Through its program to combat HIV and related diseases, ENDA Santé works to prevent and improve the care of people infected with HIV and HBV. In implementing its activities, awareness-raising sessions on hepatitis B, testing and support for care are carried out in collaboration with ENDA Santé's partner health structures.
For the day dedicated to the fight against hepatitis, ENDA Santé, with its partner 3CAP-Santé, marked the event with a capacity-building workshop for Kaolack community players on advocacy for better hepatitis care. This activity will be coupled with a hepatitis B screening session in the near future.
Hepatitis B virus (HBV) infection is a public health problem in many parts of the world, due to its frequency, complications and socio-economic consequences. Half the world's population lives in a region with a high prevalence of HBV. Two (2) billion people are known to be infected with HBV, including 350 to 400 million chronic HBV carriers. Most of these people are unaware of their infection, and continue to carry the virus. They therefore run a high risk of contracting serious chronic liver disease, and may unknowingly transmit the virus to others.
An advocacy action plan to bring down the cost of hepatitis treatment
The celebration of World Hepatitis Day was a pretext for raising awareness of the types of hepatitis that exist, their modes of transmission, manifestations, care and prevention. The proceedings culminated in a local advocacy action plan. The event was held at the Kaolack Departmental Council, and was attended by the President of the local 3Cap-Santé Committee, representatives of the Prefect, the Regional Health Director, the Mayor of the town of Kaolack, the President of the Departmental Council, the President of the 3Cap-Santé Orientation and Monitoring Council, and grassroots community organizations.
An agent from the Ministry of Health and Social Action (MSAS), representing the Regional Health Department, shared the results of a study carried out by the Kaolack regional hospital on hepatitis, which shows a prevalence of 20%, 53% of whom are women. The A and B viruses are the most common in Senegal, and particularly in Kaolack, but there is the question of treatment, which is considered extremely costly. The cost of pre-inclusion check-ups is too high, according to Médoune Koné, President of the "And xekh hépatite B" association, who estimates that people tested positive have to pay up to 65,000 francs.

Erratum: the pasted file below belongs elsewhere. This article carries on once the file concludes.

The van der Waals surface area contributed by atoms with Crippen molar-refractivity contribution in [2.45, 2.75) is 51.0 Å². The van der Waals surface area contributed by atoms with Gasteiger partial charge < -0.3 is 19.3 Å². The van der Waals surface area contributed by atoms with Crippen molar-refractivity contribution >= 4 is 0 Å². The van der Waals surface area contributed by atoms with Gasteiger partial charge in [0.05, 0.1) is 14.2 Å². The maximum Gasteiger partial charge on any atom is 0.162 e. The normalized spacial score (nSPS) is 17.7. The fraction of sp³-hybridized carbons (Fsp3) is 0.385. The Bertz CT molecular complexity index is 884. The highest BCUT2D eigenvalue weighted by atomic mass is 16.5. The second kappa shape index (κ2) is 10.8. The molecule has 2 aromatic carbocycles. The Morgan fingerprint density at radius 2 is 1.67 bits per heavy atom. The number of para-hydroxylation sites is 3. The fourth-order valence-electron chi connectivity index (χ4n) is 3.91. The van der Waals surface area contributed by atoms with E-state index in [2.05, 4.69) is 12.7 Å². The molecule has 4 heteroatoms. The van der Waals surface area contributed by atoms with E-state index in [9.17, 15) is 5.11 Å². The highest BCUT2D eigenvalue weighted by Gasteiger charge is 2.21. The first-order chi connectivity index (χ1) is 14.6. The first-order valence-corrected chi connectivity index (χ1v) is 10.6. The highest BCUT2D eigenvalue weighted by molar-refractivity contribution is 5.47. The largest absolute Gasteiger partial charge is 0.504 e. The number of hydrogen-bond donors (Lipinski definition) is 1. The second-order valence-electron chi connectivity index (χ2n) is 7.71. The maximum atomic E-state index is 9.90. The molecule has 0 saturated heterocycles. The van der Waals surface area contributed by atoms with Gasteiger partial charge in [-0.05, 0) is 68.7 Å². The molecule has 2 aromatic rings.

Other points raised included the lack of data on the prevalence of hepatitis among vulnerable populations, and the stigma faced by hepatitis sufferers in care facilities.
The large numbers of people who attended the event showed a clear interest in the day. They are aware of the complications of hepatitis, but also of its socio-economic consequences.
The Local Committee, the operational arm of the Governance Pool coordinated by ENDA Santé as part of the 3CAP-Santé network, will be lobbying at regional level for a subsidy of costs similar to those for HIV care. An advocacy plan has been drawn up and will be finalized shortly.
FEVE IMPULSE/CARES: continuity in hepatitis management
Hepatitis Awareness Day is a time of intense communication, when those involved redouble their efforts to encourage individuals, partners and the general public to take action and mobilize even more. But beyond this day, ENDA Santé, through its FEVE IMPULSE and CARES projects, provides an ongoing response to viral hepatitis. These projects organize routine screening tests. The collaboration between FEVE IMPULSE, implemented in Dakar, Thiès and Ziguinchor, and CARES, implemented in Casamance and Guinea Bissau, should also be emphasized. Some people tested positive for hepatitis are treated by the CARES project.